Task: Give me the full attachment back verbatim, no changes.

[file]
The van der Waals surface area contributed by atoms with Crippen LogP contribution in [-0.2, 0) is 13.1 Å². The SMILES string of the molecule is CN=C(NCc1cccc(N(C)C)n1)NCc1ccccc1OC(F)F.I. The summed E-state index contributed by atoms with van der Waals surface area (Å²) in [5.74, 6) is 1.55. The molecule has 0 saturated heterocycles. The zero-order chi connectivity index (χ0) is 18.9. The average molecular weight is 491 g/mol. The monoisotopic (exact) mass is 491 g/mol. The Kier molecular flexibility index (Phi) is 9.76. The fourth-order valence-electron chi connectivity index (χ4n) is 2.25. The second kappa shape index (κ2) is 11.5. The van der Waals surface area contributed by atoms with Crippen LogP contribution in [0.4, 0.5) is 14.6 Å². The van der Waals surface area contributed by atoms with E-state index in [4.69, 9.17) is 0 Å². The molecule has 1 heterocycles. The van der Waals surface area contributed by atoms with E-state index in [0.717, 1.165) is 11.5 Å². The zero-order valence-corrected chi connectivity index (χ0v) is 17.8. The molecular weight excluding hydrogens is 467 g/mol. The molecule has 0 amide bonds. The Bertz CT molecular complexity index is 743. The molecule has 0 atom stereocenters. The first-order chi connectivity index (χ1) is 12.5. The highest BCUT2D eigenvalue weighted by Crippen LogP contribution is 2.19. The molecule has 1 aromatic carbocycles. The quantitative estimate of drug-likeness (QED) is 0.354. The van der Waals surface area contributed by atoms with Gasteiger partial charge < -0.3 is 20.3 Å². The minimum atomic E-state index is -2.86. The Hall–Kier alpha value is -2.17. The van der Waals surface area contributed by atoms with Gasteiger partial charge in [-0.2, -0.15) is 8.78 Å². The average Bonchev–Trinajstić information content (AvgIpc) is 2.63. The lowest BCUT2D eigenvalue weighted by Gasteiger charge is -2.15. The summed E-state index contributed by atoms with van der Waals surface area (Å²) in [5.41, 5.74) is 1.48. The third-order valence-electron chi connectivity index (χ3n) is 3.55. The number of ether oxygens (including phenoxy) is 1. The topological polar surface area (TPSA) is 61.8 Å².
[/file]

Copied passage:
The van der Waals surface area contributed by atoms with Crippen LogP contribution in [-0.2, 0) is 13.1 Å². The SMILES string of the molecule is CN=C(NCc1cccc(N(C)C)n1)NCc1ccccc1OC(F)F.I. The summed E-state index contributed by atoms with van der Waals surface area (Å²) in [5.74, 6) is 1.55. The molecule has 0 saturated heterocycles. The zero-order chi connectivity index (χ0) is 18.9. The average molecular weight is 491 g/mol. The monoisotopic (exact) mass is 491 g/mol. The Kier molecular flexibility index (Phi) is 9.76. The fourth-order valence-electron chi connectivity index (χ4n) is 2.25. The second kappa shape index (κ2) is 11.5. The van der Waals surface area contributed by atoms with Crippen LogP contribution in [0.4, 0.5) is 14.6 Å². The van der Waals surface area contributed by atoms with E-state index in [4.69, 9.17) is 0 Å². The molecule has 1 heterocycles. The van der Waals surface area contributed by atoms with E-state index in [0.717, 1.165) is 11.5 Å². The zero-order valence-corrected chi connectivity index (χ0v) is 17.8. The molecular weight excluding hydrogens is 467 g/mol. The molecule has 0 amide bonds. The Bertz CT molecular complexity index is 743. The molecule has 0 atom stereocenters. The first-order chi connectivity index (χ1) is 12.5. The highest BCUT2D eigenvalue weighted by Crippen LogP contribution is 2.19. The molecule has 1 aromatic carbocycles. The quantitative estimate of drug-likeness (QED) is 0.354. The van der Waals surface area contributed by atoms with Gasteiger partial charge < -0.3 is 20.3 Å². The minimum atomic E-state index is -2.86. The Hall–Kier alpha value is -2.17. The van der Waals surface area contributed by atoms with Gasteiger partial charge in [-0.2, -0.15) is 8.78 Å². The average Bonchev–Trinajstić information content (AvgIpc) is 2.63. The lowest BCUT2D eigenvalue weighted by Gasteiger charge is -2.15. The summed E-state index contributed by atoms with van der Waals surface area (Å²) in [5.41, 5.74) is 1.48. The third-order valence-electron chi connectivity index (χ3n) is 3.55. The number of ether oxygens (including phenoxy) is 1. The topological polar surface area (TPSA) is 61.8 Å².